STORES

 

Treasured Ceramics Lot, 2018

Once fired, clay become a hard, durable ceramic piece. Within the educational setting, students are encouraged to create works, but the aftermath of a semester’s worth of practice leaves behind pieces discarded due to a change of heart from the artist. Within the UC Berkeley Art Practice Ceramics department, the number of abandoned ceramic pieces has piled up over the years. Through Treasured Ceramics Lot, these handcrafted works of art previously deemed as garbage are given value through conversation, presentation, and other factors of perceived value.

Photograph by Stephanie Syjuco

Photograph by Stephanie Syjuco

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From Me Tuyo, 2018

From Me Tuyo is a facsimile of a sari sari store, a Filipino convenience store (to some degree). Within this version of a sari sari store (based off of a personal family one), the products sold are primarily commodities that were introduced or created during or after periods of colonialism and imperialism.

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Back At It. Again., 2018

An art store establishment is mimicked through Back At It. Again. The stand is stocked with materials and tools such as pastels, wooden ribs, paintbrushes, soap, and mortar and pestles formed out of ceramic material. Alongside the representations of art supplies are fake toys based off of collectable action figures. The presence of the toys are justified through many art establishments carrying non-utilitarian collectables as customers near the check-out and discount aisles.

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The American Dream, 2018

This project centered around a traveling stand that sold ceramic food replicas for the price of that exact cuisine in the area. The American Dream was rooted in the idea of selling fake food to represent the actual sugary, nutritionally awful, often-overpriced delicacies that can also be described as fake. The stand travelled from Berkeley to San Francisco to Davis over the course of a week, tailgating openings, popping up at events, and infiltrating ceramic conferences.

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Imperfect Product, 2017

 Transformed produce, once perfect and iconic, regress into their unpollinated, damaged, and rotten counterparts while their packaging stays the same. In order to remind produce consumers the importance of bee pollination, “fruit and vegetables” should be bought and then placed next to produce to constantly remind consumers the potential fate of food in the event of a total bee colony collapse. Along with the creation, the produce will be brought and advertised personally at CCACA by bringing the Imperfect Product box where I go in a performative act imitating the farming and selling work of the generations of   family before me.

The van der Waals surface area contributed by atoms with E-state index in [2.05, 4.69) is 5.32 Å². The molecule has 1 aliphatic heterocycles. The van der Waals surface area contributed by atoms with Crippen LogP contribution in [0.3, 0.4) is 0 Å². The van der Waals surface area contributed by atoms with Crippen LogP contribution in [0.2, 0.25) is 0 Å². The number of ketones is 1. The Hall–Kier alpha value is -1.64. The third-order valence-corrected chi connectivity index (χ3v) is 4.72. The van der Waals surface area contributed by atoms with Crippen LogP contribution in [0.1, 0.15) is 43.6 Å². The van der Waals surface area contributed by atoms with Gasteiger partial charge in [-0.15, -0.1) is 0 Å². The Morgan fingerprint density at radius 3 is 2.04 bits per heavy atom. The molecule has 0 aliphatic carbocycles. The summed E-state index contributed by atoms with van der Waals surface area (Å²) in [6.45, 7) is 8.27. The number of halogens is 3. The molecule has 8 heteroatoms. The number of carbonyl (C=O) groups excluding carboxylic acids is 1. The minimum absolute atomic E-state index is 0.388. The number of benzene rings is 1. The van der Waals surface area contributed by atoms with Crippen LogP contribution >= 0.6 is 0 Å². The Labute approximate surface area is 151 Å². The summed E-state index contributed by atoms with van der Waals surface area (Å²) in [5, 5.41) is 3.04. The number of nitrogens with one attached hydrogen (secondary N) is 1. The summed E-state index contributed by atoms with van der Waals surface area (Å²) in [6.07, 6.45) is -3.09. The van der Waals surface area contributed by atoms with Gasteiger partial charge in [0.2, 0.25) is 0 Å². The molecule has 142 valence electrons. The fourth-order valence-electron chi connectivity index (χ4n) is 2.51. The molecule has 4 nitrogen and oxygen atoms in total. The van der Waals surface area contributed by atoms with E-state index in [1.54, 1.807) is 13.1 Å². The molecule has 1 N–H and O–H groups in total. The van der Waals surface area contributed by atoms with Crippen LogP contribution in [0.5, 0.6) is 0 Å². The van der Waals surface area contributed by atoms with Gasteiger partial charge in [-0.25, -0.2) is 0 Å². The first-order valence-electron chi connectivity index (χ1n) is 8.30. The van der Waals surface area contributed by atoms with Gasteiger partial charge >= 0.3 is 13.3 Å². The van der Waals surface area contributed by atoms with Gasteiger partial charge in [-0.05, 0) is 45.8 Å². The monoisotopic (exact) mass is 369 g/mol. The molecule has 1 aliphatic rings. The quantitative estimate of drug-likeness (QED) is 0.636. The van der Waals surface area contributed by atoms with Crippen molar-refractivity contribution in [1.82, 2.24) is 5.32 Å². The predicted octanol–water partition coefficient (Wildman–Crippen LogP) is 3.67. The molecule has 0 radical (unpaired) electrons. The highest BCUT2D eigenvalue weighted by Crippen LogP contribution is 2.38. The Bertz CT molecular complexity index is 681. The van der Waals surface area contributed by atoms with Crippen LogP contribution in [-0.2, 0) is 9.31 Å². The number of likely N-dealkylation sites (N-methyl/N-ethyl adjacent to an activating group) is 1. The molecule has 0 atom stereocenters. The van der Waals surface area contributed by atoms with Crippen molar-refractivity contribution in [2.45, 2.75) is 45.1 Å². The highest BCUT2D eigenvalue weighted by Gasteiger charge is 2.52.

The produce contained inside this box is made up of recycled material such as  sink waste glaze and sink waste clay. Due to the materials, the finished effects are often unpredictable. Controlled placement of the materials, ratios of the materials, and mixtures of known-effect glazes help produce the desired results of the once recognizable produce into their undesirable forms. The recycling of   materials also applies strong highlights towards the theme of sustainability.

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After the performance that have occurred at CCACA for three days, I would like to spotlight the themes from my many conversations brought up by the many convention goers, admirers, and fellow ceramic artists. By walking from exhibition to exhibition, Imperfect Product becomes noticed due to its constant activity. The signs familiarize themselves with people through their experiences at produce aisles and farmers markets, bringing with them ideas of the amount of work it takes to raise and harvest produce. Their molded, rotten image acts as a memento mori and reminds people of the finite time food has. The produce provokes thoughts of sustainability while the advertisement of the goods and performance ask questions about the quality of life for farmers and agricultural workers. It was not my original intent to make sustainability the most recognizable theme of the project; however, this variation in interpretation helps broaden the audiences for this project. In the end, the original idea behind the ceramics objects to serve as a reminder of something is still present. Although the reminder has changed, the objects still serve their purpose and I believe this project has fulfilled its duty.

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